Structural Studies of Isolated Small Particles Using Molecular Beam Techniques
- David R. Schryer
Published Online: 21 MAR 2013
Copyright 1982 by the American Geophysical Union.
Heterogeneous Atmospheric Chemistry
How to Cite
Kim, S. S. and Stein, G. D. (2013) Structural Studies of Isolated Small Particles Using Molecular Beam Techniques, in Heterogeneous Atmospheric Chemistry (ed D. R. Schryer), American Geophysical Union, Washington, D. C.. doi: 10.1029/GM026p0033
- Published Online: 21 MAR 2013
- Published Print: 1 JAN 1982
Print ISBN: 9780875900513
Online ISBN: 9781118663813
- Atmospheric chemistry—Addresses, essays, lectures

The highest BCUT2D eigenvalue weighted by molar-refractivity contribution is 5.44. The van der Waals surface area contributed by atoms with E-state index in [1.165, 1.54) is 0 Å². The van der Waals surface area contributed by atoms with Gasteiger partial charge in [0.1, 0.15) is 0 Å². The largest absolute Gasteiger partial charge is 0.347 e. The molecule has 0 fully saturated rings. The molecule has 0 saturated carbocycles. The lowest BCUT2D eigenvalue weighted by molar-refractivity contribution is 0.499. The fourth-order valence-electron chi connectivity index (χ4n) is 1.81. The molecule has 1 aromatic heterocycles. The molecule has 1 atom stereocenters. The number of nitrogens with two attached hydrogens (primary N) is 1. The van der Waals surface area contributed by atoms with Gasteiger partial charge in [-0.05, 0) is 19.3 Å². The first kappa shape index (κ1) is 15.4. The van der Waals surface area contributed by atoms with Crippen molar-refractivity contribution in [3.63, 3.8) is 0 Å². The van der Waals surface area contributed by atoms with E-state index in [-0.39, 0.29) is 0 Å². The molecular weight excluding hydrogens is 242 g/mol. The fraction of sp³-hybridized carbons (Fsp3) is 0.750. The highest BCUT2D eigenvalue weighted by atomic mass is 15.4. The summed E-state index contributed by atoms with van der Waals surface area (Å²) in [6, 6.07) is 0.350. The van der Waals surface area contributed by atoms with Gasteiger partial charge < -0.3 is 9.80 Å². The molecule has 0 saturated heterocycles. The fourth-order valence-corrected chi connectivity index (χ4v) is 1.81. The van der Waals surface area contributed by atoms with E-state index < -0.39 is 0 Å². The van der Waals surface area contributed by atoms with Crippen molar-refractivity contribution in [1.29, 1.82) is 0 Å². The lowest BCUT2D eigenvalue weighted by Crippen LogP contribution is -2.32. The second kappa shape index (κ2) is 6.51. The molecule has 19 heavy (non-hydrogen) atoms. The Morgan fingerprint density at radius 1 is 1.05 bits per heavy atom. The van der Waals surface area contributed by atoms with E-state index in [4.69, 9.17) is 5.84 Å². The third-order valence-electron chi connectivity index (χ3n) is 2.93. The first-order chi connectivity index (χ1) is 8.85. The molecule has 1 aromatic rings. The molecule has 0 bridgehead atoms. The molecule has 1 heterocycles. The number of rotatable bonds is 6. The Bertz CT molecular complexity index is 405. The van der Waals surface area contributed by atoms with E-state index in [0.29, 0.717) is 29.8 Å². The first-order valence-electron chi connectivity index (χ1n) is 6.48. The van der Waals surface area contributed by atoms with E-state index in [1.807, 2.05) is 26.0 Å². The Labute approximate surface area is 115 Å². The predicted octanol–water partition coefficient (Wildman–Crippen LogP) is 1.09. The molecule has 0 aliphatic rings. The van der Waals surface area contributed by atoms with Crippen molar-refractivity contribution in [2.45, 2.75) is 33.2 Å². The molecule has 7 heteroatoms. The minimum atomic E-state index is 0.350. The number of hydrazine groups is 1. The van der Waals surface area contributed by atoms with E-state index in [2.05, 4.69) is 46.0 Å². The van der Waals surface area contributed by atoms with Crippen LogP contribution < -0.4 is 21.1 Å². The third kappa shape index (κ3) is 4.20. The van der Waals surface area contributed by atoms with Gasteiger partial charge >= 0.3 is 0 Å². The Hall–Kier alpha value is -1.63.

Small particles or clusters have been shown to be of importance in catalysis. Specially designed Laval nozzles are used as a continuous source of clusters of Ar, Kr, or Xe in a crossed molecular beam/40-keV electron beam experiment. Each of these noble gases is expanded adiabatically through the nozzle as a small mole fraction in He, thus permitting one to vary cluster concentration, mean size, and temperature. Because the clusters have random orientation, the electron diffraction patterns are of the Debye-Scherrer type. They reveal that the clusters are crystalline, with temperatures in the range 15 to 60 K and mean size from g = 50 to 1000 atoms per cluster. As g decreases below 500 a progressive change in structure from bulk face-centered cubic is observed. Theoretical diffraction patterns are calculated using a multishell icosahedral structure in addition to that of the bulk. Similar structure changes occur in all three species. Since particles in this size range can be present in the atmosphere, especially due to photochemical production, the possibility exists that they may possess nonbulk properties in general and enhanced catalytic activity in particular.